The main source feeding the abyssal circulation of the North Pacific is the deep, northward flow of 5–6 Sverdrups (Sv; 1 Sv ≡ 106 m3 s−1) through the Samoan Passage. A recent field campaign has shown that this flow is hydraulically controlled and that it experiences hydraulic jumps accompanied by strong mixing and dissipation concentrated near several deep sills. By our estimates, the diapycnal density flux associated with this mixing is considerably larger than the diapycnal flux across a typical isopycnal surface extending over the abyssal North Pacific. According to historical hydrographic observations, a second source of abyssal water for the North Pacific is 2.3–2.8 Sv of the dense flow that is diverted around the Manihiki Plateau to the east, bypassing the Samoan Passage. This bypass flow is not confined to a channel and is therefore less likely to experience the strong mixing that is associated with hydraulic transitions. The partitioning of flux between the two branches of the deep flow could therefore be relevant to the distribution of Pacific abyssal mixing. To gain insight into the factors that control the partitioning between these two branches, we develop an abyssal and equator-proximal extension of the “island rule.” Novel features include provisions for the presence of hydraulic jumps as well as identification of an appropriate integration circuit for an abyssal layer to the east of the island. Evaluation of the corresponding circulation integral leads to a prediction of 0.4–2.4 Sv of bypass flow. The circulation integral clearly identifies dissipation and frictional drag effects within the Samoan Passage as crucial elements in partitioning the flow.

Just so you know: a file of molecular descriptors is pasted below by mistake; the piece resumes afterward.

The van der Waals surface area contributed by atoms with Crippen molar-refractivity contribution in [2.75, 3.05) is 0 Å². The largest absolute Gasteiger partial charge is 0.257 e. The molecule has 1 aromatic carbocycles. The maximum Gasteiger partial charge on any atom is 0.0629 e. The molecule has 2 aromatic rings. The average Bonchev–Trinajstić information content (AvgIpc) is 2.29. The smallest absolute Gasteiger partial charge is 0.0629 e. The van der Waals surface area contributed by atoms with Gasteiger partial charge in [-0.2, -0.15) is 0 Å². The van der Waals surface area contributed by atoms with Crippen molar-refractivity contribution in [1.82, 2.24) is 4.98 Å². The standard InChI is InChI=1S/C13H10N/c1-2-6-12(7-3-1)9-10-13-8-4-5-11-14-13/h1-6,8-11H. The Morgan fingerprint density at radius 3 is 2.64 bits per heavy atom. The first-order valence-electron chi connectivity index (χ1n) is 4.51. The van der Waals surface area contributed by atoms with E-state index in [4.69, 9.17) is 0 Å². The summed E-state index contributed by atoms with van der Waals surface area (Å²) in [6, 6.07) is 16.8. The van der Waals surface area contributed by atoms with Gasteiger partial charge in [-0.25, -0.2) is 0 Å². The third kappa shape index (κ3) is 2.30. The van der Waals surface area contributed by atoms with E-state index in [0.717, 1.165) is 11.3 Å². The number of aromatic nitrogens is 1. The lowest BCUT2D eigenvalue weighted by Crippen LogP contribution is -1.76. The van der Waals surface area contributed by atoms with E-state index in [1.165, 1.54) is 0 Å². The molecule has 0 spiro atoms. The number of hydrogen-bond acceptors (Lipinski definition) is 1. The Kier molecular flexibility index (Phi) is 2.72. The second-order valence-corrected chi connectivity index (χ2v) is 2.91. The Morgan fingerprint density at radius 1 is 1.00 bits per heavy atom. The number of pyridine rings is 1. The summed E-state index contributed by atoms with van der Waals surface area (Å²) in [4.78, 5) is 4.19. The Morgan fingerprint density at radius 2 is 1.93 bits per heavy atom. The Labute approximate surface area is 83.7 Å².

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Gunnar Voet, James B. Girton, Matthew H. Alford, Glenn S. Carter, Jody M. Klymak, and John B. Mickett

Abstract